Burdensome Internet Regulation Abolished
Article from The Daily Caller by Eric Lieberman.
The Federal Communications Commission (FCC) repealed Obama-era internet regulations Thursday in a 3-2 vote, signaling a culmination to a long-winded and highly heated debate.
Net neutrality — an amorphous concept generally meaning all internet traffic should be treated equally — has been fiercely contested in recent years, increasing in intensity over recent months. Specifically, the best way to enforce net neutrality, or ensure that internet service providers (ISPs) don’t partake in unfair practices, is the crux of the policy dispute.
Proponents of the net neutrality rules imposed by former FCC Chairman Tom Wheeler argue that placing the government at the center of the internet is needed to ensure wireless carriers like Comcast and Verizon don’t triage consumers by offering different services with varying speeds, also known as fast lanes. They further contend that the regulations are integral to preventing content owners (think Netflix and Hulu) from paying broadband providers to “cut to the front of the line” at congested nodes of internet traffic, also known as “paid prioritization.” Such corporations could also conceivably favor their own content over that of others in what sometimes is called “vertical prioritization.”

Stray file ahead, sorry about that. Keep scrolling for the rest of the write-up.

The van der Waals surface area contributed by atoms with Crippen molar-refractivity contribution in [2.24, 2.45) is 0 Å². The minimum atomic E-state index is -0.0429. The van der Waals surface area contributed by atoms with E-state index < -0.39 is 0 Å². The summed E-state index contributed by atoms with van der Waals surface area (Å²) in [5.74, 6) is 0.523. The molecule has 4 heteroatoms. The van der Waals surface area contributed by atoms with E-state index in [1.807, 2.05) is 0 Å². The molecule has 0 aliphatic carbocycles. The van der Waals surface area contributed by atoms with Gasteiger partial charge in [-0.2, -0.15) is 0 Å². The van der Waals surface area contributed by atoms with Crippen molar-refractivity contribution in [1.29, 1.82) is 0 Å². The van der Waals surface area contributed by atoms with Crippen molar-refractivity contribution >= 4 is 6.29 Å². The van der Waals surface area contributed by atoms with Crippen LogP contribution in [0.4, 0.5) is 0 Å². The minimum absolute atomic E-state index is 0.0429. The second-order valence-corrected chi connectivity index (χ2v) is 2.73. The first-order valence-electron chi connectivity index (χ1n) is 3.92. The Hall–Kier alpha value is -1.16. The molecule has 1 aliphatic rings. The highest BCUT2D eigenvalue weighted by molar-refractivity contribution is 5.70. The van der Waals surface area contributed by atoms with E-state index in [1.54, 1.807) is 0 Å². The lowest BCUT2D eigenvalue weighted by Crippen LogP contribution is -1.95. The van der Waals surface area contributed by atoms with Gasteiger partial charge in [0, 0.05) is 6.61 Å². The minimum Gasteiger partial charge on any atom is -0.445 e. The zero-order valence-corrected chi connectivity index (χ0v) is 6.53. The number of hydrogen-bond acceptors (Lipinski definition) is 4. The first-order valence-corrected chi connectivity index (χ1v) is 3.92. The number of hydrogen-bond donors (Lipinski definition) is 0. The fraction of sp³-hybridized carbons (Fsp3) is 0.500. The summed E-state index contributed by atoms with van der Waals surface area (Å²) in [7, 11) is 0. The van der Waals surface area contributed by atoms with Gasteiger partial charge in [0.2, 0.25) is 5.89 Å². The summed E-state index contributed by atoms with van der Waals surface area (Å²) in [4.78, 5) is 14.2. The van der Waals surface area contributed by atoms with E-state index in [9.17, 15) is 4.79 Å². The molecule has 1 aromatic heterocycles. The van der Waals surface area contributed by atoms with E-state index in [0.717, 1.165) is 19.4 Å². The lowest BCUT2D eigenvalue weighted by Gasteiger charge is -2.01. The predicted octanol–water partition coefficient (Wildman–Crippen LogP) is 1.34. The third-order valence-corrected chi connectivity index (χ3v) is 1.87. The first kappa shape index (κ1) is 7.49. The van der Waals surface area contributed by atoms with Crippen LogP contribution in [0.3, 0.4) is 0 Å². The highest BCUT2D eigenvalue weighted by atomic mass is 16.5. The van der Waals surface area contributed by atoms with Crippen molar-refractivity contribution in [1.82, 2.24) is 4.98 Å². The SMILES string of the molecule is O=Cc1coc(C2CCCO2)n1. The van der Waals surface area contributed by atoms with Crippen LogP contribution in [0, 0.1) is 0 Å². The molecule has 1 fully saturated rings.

Say, for example, Comcast wanted to encourage its customers to use its On Demand platform for entertainment viewing purposes, it may slow Netflix’s streaming capabilities. Thus far, there has been minimal evidence of ISPs engaging in throttling or paid prioritization. Yet, advocates of the rules argue that it will likely occur prevalently, especially as the internet ecosystem becomes even more complex.
Read the entire article at The Daily Caller.
Image Credit: By Michael Vadon (Own work) [CC BY-SA 4.0 (https://creativecommons.org/licenses/by-sa/4.0)], via Wikimedia Commons